By Don Troutman, Founder, Clean & Sober Transitional Living
If you look up “intentional living” in Wikipedia, you will see it defined as “any lifestyle based on an individual or group's conscious attempts to live according to their values and beliefs. These can include lifestyles based on religious or ethical values, as well as coaching, personal transformation, and leadership training.” So intentional living communities can attract and embrace a variety of residents. Consider communities of Vegans, Buddhists, school teachers, Seniors, or those who choose to live a life of sobriety. Each of these communities is built on the shared values of their residents.
Brain studies show that dependence on pain meds is not the same thing as addiction; in fact, dependence and addiction show up in entirely different parts of the brain. And chronic pain patients’ lives stand to be derailed by pain, NOT by addiction. So the opioid epidemic raises an ethical question for doctors: how to best meet the needs of chronic pain patients while using potentially addictive medications?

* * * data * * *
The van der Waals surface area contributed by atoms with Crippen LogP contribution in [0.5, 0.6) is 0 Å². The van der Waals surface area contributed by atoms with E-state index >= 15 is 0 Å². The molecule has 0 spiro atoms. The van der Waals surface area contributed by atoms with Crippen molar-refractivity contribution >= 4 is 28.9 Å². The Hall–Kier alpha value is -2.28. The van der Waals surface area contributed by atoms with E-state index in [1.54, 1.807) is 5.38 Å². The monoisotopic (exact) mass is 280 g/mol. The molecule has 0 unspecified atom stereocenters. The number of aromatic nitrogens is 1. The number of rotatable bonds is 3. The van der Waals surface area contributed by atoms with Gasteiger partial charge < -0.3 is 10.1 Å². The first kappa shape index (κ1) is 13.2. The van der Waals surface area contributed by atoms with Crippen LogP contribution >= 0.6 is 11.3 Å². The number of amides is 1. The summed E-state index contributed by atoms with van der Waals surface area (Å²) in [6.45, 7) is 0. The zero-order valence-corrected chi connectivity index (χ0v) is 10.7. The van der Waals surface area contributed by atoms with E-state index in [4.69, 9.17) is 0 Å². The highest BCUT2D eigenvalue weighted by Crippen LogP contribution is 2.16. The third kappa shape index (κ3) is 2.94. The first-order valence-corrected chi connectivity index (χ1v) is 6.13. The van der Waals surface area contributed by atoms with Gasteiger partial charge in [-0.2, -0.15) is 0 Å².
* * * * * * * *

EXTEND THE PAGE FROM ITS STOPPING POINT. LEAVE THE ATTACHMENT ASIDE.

Nationally, alcohol consumption is down among young people. But wait! In 2015, more than two in five high school binge drinkers consumed eight or more drinks in a row, increasing the risk of alcohol-related dangers including homicide, suicide or alcohol poisoning. Take a closer look at the national numbers, and then look at what Sacramento County is doing to turn the tide on teens who drink too soon, too much, and too often
People used to ask, “Where are the jobs?” Now, in many parts of the country, they’re asking “Where are the job applicants?” The opioid epidemic is knocking employable people out of the workforce, crippling businesses and putting a damper on the economy. One possible solution: opening new drug treatment centers - not just for public health - but also to foster a reliable workforce so employers can keep their doors open for business.